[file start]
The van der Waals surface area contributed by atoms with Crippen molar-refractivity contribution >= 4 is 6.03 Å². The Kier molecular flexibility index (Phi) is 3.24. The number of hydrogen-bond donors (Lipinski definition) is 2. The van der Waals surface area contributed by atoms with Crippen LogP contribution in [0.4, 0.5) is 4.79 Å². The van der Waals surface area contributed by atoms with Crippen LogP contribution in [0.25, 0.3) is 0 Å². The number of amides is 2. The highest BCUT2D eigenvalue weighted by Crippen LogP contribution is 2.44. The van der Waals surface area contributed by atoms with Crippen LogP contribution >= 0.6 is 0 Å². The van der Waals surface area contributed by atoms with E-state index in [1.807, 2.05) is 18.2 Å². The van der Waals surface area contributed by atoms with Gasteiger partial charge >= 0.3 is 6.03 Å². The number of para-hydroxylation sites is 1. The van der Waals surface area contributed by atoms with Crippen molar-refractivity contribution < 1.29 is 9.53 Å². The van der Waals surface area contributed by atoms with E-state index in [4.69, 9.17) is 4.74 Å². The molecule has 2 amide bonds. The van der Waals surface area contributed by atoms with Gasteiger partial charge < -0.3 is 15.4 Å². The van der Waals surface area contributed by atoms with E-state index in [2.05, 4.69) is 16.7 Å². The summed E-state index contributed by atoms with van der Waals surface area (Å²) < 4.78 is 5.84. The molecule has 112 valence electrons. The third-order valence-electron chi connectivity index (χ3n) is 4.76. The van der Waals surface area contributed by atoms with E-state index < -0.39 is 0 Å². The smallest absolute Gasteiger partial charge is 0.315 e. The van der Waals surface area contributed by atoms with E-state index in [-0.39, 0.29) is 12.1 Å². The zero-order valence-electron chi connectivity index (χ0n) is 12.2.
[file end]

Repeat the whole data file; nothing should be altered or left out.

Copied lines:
The van der Waals surface area contributed by atoms with Crippen molar-refractivity contribution >= 4 is 6.03 Å². The Kier molecular flexibility index (Phi) is 3.24. The number of hydrogen-bond donors (Lipinski definition) is 2. The van der Waals surface area contributed by atoms with Crippen LogP contribution in [0.4, 0.5) is 4.79 Å². The van der Waals surface area contributed by atoms with Crippen LogP contribution in [0.25, 0.3) is 0 Å². The number of amides is 2. The highest BCUT2D eigenvalue weighted by Crippen LogP contribution is 2.44. The van der Waals surface area contributed by atoms with Crippen LogP contribution >= 0.6 is 0 Å². The van der Waals surface area contributed by atoms with E-state index in [1.807, 2.05) is 18.2 Å². The van der Waals surface area contributed by atoms with Gasteiger partial charge >= 0.3 is 6.03 Å². The number of para-hydroxylation sites is 1. The van der Waals surface area contributed by atoms with Crippen molar-refractivity contribution < 1.29 is 9.53 Å². The van der Waals surface area contributed by atoms with E-state index in [4.69, 9.17) is 4.74 Å². The molecule has 2 amide bonds. The van der Waals surface area contributed by atoms with Gasteiger partial charge < -0.3 is 15.4 Å². The van der Waals surface area contributed by atoms with E-state index in [2.05, 4.69) is 16.7 Å². The summed E-state index contributed by atoms with van der Waals surface area (Å²) < 4.78 is 5.84. The molecule has 112 valence electrons. The third-order valence-electron chi connectivity index (χ3n) is 4.76. The van der Waals surface area contributed by atoms with E-state index < -0.39 is 0 Å². The smallest absolute Gasteiger partial charge is 0.315 e. The van der Waals surface area contributed by atoms with E-state index in [-0.39, 0.29) is 12.1 Å². The zero-order valence-electron chi connectivity index (χ0n) is 12.2.